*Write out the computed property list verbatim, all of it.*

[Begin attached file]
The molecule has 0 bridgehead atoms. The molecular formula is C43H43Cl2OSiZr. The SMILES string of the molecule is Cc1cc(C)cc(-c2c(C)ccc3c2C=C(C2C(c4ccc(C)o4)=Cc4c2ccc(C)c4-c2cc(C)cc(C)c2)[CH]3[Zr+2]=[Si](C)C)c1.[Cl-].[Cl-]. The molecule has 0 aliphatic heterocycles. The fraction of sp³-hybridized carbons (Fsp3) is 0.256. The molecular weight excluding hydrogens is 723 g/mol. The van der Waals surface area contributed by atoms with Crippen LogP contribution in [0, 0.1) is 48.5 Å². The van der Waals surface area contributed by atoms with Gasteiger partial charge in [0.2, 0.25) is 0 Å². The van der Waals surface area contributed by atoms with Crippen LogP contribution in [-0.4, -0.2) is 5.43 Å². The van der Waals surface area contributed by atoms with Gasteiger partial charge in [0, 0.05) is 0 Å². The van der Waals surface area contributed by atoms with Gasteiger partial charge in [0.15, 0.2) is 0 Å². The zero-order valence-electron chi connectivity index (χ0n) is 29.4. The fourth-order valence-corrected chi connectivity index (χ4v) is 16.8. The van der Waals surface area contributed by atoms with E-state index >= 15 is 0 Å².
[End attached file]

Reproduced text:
The molecule has 0 bridgehead atoms. The molecular formula is C43H43Cl2OSiZr. The SMILES string of the molecule is Cc1cc(C)cc(-c2c(C)ccc3c2C=C(C2C(c4ccc(C)o4)=Cc4c2ccc(C)c4-c2cc(C)cc(C)c2)[CH]3[Zr+2]=[Si](C)C)c1.[Cl-].[Cl-]. The molecule has 0 aliphatic heterocycles. The fraction of sp³-hybridized carbons (Fsp3) is 0.256. The molecular weight excluding hydrogens is 723 g/mol. The van der Waals surface area contributed by atoms with Crippen LogP contribution in [0, 0.1) is 48.5 Å². The van der Waals surface area contributed by atoms with Gasteiger partial charge in [0.2, 0.25) is 0 Å². The van der Waals surface area contributed by atoms with Crippen LogP contribution in [-0.4, -0.2) is 5.43 Å². The van der Waals surface area contributed by atoms with Gasteiger partial charge in [0, 0.05) is 0 Å². The van der Waals surface area contributed by atoms with Gasteiger partial charge in [0.15, 0.2) is 0 Å². The zero-order valence-electron chi connectivity index (χ0n) is 29.4. The fourth-order valence-corrected chi connectivity index (χ4v) is 16.8. The van der Waals surface area contributed by atoms with E-state index >= 15 is 0 Å².